Toy Story 3; G, 98 minutes; Regal Seminole Square 4

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Fifteen years may not be a long enough time for wisdom to set in. But where animated franchises are concerned, just making it that far has to count for a lot. Certainly so with Pixar’s Toy Story series, whose long-lived success has always been characterized by a company-mandated understanding that anthropomorphizing playthings can have deep existential implications.

How Pixaresque. Toy Story 3 stands up to the legacy of the first two films with a strong plotline and loveable new characters, even if CGI isn’t the eye-popping feat it was 15 years ago.

Nowhere is that understanding more apparent than in this third and possibly final installment, in which technical innovations seem inconsequential and 3D seems superfluous, whereas issues of aging, abuse, abandonment and obsolescence are of paramount importance. Of course it comes as no surprise that Woody (Tom Hanks), Buzz (Tim Allen) and pals (Joan Cusack, Wallace Shawn, John Ratzenberger, Don Rickles and Estelle Harris) are up to that challenge.

With toy owner Andy (John Morris) grown up and ready to leave for college, and his mother (Laurie Metcalf) instructing him to clean out his room, the toys face a moment of truth. Separation seems inevitable, and fate offers few appealing options. If not a dusty limbo in the attic, it’s either the torturous perpetual playtime of a daycare center or the gaping inferno of a garbage incinerator.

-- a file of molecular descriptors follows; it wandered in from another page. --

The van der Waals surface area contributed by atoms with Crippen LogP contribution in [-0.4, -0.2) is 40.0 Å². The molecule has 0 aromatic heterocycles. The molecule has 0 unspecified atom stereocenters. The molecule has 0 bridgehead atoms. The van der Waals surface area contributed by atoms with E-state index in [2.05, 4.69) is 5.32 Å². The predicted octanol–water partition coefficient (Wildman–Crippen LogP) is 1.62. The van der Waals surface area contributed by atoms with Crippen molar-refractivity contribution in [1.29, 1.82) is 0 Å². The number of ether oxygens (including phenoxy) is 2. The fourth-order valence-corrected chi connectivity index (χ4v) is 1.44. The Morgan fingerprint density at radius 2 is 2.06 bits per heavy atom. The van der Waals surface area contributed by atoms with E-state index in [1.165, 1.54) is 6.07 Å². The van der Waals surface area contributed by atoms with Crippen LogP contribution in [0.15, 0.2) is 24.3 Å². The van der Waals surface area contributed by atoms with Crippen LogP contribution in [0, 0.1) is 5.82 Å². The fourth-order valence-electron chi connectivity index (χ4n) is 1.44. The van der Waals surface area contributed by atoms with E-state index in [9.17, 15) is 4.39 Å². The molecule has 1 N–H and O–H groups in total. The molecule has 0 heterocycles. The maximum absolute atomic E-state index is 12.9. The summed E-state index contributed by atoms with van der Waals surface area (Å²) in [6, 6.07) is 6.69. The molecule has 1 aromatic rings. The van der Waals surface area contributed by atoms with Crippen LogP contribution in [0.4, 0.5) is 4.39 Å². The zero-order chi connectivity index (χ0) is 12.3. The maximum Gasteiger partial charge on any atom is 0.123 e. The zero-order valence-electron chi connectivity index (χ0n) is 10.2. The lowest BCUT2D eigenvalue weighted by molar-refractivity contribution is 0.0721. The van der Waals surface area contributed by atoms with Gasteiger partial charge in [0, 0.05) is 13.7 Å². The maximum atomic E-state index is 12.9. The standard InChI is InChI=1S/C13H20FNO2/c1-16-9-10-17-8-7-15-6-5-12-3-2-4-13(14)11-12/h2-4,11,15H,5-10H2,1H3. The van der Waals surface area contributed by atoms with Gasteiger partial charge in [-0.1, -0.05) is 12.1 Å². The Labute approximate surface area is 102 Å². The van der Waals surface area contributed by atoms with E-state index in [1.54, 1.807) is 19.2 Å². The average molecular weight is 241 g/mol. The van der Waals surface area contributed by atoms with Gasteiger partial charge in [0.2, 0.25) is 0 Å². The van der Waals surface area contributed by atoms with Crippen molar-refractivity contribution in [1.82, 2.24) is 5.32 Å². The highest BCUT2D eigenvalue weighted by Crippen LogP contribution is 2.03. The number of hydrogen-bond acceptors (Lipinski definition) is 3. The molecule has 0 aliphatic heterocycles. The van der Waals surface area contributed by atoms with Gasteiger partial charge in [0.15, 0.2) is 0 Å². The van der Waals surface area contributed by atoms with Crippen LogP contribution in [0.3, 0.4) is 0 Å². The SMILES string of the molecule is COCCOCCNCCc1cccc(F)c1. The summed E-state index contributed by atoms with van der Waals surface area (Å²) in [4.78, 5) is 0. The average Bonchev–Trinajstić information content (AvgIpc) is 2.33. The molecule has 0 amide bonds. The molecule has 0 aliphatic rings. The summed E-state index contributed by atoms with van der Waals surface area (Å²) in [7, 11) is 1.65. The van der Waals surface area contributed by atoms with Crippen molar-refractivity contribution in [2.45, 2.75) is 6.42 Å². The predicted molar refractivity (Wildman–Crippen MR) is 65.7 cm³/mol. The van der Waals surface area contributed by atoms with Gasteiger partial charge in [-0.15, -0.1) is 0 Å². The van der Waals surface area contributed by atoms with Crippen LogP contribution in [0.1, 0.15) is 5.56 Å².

At first, the gang likes the look of Sunnyside Daycare. “No owners means no heartbreak,” says Lots-o’-Huggin’ (Ned Beatty), the strawberry scented plush bear who runs the place. But Woody can’t forget that Andy’s name is stamped on his foot, and so, reluctantly, he’s out of here. Wisely too, in fact, as it turns out that being trampled by toddlers in the Caterpillar Room is the least of the new Sunnyside residents’ problems. Lots-o’ runs the place, all right: like a prison. 

Which means a prison break will be in order, and it unfolds in a sequence that’s as inspired and enthralling as anything Pixar’s ever done. As scripted by Little Miss Sunshine’s Michael Arndt, with Andrew Stanton, John Lasseter and director Lee Unkrich, Toy Story 3 doesn’t fail to live up to the company’s other essential mandate. It’s a story-driven thrill ride.

Another of the many satisfactions in this movie is that it introduces several new toys without ever treating them like throwaways. These include but are not limited to: Timothy Dalton’s pretentious, lederhosen-clad hedgehog thespian, Mr. Pricklepants; Big Baby, a hilariously creepy, lazy-eyed doll; Chuckles (Bud Luckey), a deeply wounded clown; and the swishy, clothes-obsessed Ken (Michael Keaton). 

It’s easy to forgive the hint of patness in its emotional denouement because this franchise has been so careful not to wear out its welcome. Not just wise but well-proportioned too; that’s impressive for a 15-year-old. 

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